Diagnostic testing should reveal the cause of your dog’s instability, and treatment should follow accordingly. Dehydration and electrolyte loss often only needs fluid therapy to replace what is missing. Inner ear infections can be cleared up through the use of antibiotics. Many muscle, nerve, and brain conditions may need surgery, depending on the severity. Tumors can be treated through surgical removal, chemotherapy, or radiation. If canine distemper is found to be affecting your dog, medications to control digestive and neurological symptoms can be administered, as well as other supportive therapies. Pain medications are also given as needed for many conditions.
A dog affected by a chronic wobbling or instability can benefit from small environmental changes that can help him stay balanced, such as non-slippery surfaces and the removal of obstacles.
Prevention of Wobbling
Many of the conditions that can lead to a loss of balance are not predictable. Routine check-ups can help you to catch any conditions before they progress beyond the point of treatment. To ensure your dog does not become dehydrated, always have water available for him to drink, and report an excessive increase in urination to your veterinarian. Getting your dog vaccinated for canine distemper is the best way to protect him from this fatal virus.
Cost of Wobbling
A wobbling dog who is suffering from a loss of coordination may need treatment that will vary depending on the cause. Treatment for canine distemper for example, could cost as much as $1800 while costs for Wobbler syndrome could be approximately $4000. Generally, most treatments can range from $100 to $3000.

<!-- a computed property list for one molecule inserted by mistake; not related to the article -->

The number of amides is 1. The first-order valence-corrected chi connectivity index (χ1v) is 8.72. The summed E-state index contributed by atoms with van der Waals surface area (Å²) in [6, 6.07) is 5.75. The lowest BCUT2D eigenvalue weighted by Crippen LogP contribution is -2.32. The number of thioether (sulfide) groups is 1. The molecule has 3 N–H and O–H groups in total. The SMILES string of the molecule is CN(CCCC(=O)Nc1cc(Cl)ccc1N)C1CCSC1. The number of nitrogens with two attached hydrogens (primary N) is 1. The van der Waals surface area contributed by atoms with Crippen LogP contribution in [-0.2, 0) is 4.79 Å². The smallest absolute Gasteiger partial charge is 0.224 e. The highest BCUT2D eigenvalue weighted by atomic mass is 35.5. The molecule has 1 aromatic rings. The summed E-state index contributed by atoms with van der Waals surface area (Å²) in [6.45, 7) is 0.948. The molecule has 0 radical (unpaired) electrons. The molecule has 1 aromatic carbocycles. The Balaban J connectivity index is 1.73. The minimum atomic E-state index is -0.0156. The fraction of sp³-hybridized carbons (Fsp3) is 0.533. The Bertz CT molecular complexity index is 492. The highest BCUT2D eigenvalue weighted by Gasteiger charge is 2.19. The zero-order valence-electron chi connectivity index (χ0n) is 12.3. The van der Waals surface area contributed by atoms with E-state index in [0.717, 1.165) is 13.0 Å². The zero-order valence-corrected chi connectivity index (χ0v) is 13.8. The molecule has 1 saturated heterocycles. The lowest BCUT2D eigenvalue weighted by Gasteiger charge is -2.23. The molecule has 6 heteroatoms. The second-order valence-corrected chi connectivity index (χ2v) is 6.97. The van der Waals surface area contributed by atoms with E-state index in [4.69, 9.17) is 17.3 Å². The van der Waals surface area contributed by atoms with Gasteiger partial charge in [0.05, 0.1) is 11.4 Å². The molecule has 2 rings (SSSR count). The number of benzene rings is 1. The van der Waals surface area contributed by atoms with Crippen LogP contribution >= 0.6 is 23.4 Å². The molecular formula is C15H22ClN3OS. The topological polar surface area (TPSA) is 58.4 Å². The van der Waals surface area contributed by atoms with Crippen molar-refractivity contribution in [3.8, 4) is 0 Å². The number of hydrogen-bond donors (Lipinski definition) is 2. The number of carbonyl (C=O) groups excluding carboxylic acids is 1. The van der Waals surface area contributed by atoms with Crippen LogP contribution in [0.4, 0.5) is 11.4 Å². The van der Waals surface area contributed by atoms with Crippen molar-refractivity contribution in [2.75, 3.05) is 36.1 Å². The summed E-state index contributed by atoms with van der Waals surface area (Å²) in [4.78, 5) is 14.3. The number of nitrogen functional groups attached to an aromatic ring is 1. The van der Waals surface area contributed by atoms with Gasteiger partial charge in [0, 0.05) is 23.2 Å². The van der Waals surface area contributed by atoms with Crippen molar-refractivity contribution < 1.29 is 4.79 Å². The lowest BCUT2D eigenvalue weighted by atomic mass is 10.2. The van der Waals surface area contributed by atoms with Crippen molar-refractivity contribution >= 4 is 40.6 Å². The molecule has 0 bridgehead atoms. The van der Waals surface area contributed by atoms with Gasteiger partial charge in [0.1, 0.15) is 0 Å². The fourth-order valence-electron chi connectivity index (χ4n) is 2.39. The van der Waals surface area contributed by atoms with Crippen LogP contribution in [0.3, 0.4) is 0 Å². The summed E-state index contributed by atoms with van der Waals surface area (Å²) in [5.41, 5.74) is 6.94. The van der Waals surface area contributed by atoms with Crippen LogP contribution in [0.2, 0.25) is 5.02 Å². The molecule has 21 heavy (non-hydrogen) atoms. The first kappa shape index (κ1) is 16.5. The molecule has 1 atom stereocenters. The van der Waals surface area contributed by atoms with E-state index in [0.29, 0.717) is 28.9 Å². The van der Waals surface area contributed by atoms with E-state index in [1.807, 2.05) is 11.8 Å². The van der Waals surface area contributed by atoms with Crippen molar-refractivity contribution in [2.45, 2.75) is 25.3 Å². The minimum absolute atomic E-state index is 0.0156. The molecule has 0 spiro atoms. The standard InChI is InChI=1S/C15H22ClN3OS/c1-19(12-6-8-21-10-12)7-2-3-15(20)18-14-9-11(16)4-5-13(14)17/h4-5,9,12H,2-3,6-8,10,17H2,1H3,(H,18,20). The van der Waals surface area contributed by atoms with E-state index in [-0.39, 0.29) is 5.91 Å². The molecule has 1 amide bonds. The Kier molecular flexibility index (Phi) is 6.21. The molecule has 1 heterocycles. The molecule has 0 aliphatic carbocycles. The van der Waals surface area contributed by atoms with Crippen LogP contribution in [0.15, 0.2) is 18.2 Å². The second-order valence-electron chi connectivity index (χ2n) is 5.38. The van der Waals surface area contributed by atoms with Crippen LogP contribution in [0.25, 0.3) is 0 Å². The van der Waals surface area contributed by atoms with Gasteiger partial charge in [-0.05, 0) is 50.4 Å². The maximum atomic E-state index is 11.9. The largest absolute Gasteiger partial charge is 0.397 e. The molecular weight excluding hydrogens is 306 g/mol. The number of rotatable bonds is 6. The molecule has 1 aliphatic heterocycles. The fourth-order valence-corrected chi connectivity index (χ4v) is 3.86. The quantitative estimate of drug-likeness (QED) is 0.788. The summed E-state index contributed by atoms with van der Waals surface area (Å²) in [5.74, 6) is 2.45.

Wobbling Questions and Advice from Veterinary Professionals
Why is my dog swaying/wobbling? He has randomly started to sway out of no where and he seems like he is dizzy , I gave him water to see if he was dehydrated. Please help me.
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My dog just discontinued gabapentin and tramadol on Sunday night was the last dose. She is still on Duramax but she had a pulled muscle in her leg on the back left side and because of that was compensating on the front right side, so they had put her on the pain meds for that and the pain meds severely sedated her where she couldn’t even walk. They started to do the laser light therapy with her but she is still weak and wobbly not as bad but still somewhat since discontinuing the two meds and my question is is that normal